In the enduring battle that pits humans against animals in the wild, veterinarian Belinda Burwell tries to be something of a benevolent referee.
On one side, she counsels people about how to treat lost or hurt animals they find in the wild. On the other, she takes in orphan animals as patients at her rural rehabilitation center and heals them so they can roam free again.
The score is never settled. Every year, she sees more animals - from baby owls to bobcats - attacked by pets, hit by lawnmowers, injured by smashing into glass windows or by tumbling out of nests dislodged when trees get cut down.
"The number of animals we take in is going up every year," said Burwell, estimating that the Blue Ridge Wildlife Center she founded in 2004 is now up to about 1,500 patients annually, including skunks, bats, vultures, hawks, raccoons, woodpeckers and turtles.
She will not refuse any animal, except bears, though she admits to once taking in a baby bear just long enough to turn the cub over to the care of state bear biologists.
"As more areas get developed, more animals are coming in," she said. "Almost every one of these is somehow related to a human event."
Burwell urges people to leave some natural areas around their homes where cottontail rabbits and box turtles can hide in the tall grass. She also bemoans the damage wreaked by outdoor cats.
"Once a cat grabs an animal there will be tiny puncture wounds we don't see so you have to put them on antibiotics for a couple of days," she said.
Without any government funding to support her efforts, Burwell relies on private donations to bankroll the center, which costs ê100,000 a year with one other paid staff member and otherwise relies on a rotation of unpaid volunteers.
Burwell studied to be a zoo wildlife veterinarian but ended up going into emergency pet medicine and doing wildlife work on the side. It's a job she describes as "thankless" but also "so badly needed."
"I live next door, so I take calls in the middle of the night," she said.
According to wildlife rehabilitator Amber Dedrick, keeping baby birds alive is hard work for humans.
"They have to be fed about every 20 minutes all day long," she said, squeezing special high-protein bird formula from a dropper into two-week old robins' open beaks.
"It is not something you want to do at home. It is very time-consuming," Dedrick said.
"Usually we tell people if you can safely reach the nest it is always best to put them back if you can." Otherwise it may be best to leave fallen baby birds where they are because their parents will likely come by and feed them.
The childhood of a bird is quite short - often chicks are ready to leave the nest in just a few weeks after hatching.
But during that time they are particularly impressionable, so when a quartet of fuzzy baby screech owls came in, Burwell knew she had to keep her distance so they would not come to recognize her as their human mom.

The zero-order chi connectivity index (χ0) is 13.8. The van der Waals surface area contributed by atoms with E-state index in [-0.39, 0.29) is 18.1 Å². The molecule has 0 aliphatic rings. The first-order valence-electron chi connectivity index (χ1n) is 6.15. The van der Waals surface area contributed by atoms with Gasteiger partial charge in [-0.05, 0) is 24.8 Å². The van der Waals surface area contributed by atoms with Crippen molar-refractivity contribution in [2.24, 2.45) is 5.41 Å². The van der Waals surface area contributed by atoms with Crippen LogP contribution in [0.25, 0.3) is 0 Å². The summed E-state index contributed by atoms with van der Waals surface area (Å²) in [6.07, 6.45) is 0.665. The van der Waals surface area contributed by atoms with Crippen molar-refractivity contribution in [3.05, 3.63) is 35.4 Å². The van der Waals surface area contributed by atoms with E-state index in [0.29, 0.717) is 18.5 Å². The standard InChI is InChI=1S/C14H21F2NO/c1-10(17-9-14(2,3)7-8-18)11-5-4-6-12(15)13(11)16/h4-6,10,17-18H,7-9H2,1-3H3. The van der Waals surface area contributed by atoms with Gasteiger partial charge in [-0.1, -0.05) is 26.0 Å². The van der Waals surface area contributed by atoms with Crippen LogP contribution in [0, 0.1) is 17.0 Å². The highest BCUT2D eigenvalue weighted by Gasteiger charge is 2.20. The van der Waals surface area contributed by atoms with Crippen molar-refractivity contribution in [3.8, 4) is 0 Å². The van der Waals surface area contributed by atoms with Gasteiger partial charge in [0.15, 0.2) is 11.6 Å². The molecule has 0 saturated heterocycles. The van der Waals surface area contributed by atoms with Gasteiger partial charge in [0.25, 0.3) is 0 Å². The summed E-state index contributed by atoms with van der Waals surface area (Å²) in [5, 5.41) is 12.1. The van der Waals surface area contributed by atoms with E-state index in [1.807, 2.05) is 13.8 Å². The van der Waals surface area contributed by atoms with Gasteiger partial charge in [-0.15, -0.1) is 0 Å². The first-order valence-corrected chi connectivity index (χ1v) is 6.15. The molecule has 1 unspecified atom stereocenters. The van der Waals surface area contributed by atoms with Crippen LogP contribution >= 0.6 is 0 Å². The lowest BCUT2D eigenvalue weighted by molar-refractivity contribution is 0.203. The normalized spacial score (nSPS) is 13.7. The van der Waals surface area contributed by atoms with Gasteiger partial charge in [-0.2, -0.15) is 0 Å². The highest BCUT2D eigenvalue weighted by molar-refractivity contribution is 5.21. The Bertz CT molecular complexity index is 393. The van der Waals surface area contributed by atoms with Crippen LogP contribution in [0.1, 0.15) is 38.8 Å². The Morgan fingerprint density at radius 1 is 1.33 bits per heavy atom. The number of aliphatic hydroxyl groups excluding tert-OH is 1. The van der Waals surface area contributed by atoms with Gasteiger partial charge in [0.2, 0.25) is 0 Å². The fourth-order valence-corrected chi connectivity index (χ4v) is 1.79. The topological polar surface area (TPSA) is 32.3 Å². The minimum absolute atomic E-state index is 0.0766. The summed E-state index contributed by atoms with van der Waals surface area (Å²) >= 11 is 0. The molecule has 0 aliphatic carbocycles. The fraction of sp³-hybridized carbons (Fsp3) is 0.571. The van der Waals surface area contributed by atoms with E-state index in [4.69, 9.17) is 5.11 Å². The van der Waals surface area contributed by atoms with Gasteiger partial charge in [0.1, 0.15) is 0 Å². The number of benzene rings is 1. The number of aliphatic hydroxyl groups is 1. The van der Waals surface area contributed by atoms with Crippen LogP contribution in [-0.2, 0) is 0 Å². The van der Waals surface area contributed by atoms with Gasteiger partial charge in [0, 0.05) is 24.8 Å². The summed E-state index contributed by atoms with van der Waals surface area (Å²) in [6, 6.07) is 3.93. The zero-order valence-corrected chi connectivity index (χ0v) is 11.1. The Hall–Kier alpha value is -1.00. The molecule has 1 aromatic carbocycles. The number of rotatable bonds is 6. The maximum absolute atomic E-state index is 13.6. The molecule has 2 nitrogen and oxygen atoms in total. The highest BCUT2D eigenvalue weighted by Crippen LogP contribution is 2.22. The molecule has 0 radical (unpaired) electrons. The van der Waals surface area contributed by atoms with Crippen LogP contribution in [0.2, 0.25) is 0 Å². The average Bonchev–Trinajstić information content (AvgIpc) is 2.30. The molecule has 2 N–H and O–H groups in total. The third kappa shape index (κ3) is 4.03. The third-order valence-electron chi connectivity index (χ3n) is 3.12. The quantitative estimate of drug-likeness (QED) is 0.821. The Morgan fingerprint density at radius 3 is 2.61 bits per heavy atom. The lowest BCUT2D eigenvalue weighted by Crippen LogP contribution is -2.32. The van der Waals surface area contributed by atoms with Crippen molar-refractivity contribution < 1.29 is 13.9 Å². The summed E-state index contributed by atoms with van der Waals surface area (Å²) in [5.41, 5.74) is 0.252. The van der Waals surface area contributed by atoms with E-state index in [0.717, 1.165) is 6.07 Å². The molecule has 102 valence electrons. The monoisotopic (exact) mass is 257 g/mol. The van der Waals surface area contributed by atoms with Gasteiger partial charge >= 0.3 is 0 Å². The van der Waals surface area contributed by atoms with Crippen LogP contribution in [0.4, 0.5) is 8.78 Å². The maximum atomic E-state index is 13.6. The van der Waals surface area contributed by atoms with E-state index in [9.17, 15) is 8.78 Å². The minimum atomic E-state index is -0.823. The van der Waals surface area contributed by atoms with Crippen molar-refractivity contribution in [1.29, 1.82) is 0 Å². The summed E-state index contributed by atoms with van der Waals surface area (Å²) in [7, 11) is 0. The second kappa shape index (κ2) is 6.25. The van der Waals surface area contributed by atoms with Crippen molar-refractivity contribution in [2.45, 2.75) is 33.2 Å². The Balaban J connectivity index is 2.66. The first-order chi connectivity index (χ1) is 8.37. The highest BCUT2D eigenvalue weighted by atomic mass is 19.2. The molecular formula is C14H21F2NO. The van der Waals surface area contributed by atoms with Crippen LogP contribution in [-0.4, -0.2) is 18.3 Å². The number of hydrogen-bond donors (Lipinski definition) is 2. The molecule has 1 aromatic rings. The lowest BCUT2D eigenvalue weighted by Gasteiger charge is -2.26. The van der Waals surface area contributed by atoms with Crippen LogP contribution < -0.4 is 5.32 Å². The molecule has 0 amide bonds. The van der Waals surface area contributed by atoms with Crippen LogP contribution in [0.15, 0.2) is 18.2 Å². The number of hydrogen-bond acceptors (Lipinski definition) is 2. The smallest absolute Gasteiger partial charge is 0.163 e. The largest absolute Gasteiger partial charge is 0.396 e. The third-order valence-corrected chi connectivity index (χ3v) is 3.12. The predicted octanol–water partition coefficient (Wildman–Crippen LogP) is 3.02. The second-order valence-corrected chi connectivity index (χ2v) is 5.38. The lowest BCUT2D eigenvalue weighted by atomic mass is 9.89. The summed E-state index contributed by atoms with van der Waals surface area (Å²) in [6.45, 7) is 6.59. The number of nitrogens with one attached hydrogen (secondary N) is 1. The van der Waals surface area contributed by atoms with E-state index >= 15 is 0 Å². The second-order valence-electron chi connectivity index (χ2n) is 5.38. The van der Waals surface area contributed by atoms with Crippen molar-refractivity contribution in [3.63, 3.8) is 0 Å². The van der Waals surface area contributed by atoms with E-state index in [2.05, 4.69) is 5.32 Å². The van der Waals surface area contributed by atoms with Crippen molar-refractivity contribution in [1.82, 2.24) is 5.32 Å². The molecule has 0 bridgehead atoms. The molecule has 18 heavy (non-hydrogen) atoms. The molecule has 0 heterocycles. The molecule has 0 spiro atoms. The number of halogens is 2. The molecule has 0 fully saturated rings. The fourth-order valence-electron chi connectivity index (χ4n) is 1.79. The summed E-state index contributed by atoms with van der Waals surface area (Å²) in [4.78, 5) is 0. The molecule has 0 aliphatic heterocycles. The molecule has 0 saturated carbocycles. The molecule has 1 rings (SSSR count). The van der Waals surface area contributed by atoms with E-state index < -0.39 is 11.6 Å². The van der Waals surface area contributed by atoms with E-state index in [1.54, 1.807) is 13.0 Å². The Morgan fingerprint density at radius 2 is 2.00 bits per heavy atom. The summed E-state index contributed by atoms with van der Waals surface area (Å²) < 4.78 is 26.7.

"We are very careful when we feed them," she said, covering her head with a black hat with cascading dark mesh that obscured her face before feeding bits of chopped up mouse meat to them with a long set of tweezers.
"We don't let them see our faces. We don't talk. We don't want them to associate food with people," she said.
"This way, they will learn to be screech owls. They won't learn to be people."
The center tries to shepherd orphans in with adults of their own species once they are weaned, so that they can learn from these surrogate parents how to survive in the wild.
"We get our rewards by watching them fly away," said Burwell.
Wildlife rehabilitation is most common as a profession in developed countries such as the United States, Canada, Australia, Ireland, Britain and Singapore, said Kai Williams, director of the International Wildlife Rehabilitation Council.
"I receive emails from college students all over the world interested in breaking into the field," said Williams.
Raising enough cash and navigating sometimes complicated licensing procedures are among a rehabilitator's main challenges.
But Burwell may be a member of a dying breed.
According to the National Wildlife Rehabilitators Association, which has about 1,700 members, their numbers are falling in the United States as the economic downturn puts a squeeze on charitable giving.
"People can barely keep themselves afloat, so a lot of it is just cost," said NWRA president Sandy Woltman, estimating about a 10-15 percent drop in licensed rehabilitators over the past 10 years.
"There is also a burnout rate. There is a lot of death and suffering that they see, and a lot of long hours."
Nicholas Vlamis, who manufactures a range of baby formulas for antelope, moose, ferret, wolves, birds and bats, said people who do this line of work are not in it for the money.
"They are small in numbers but big at heart," he said.
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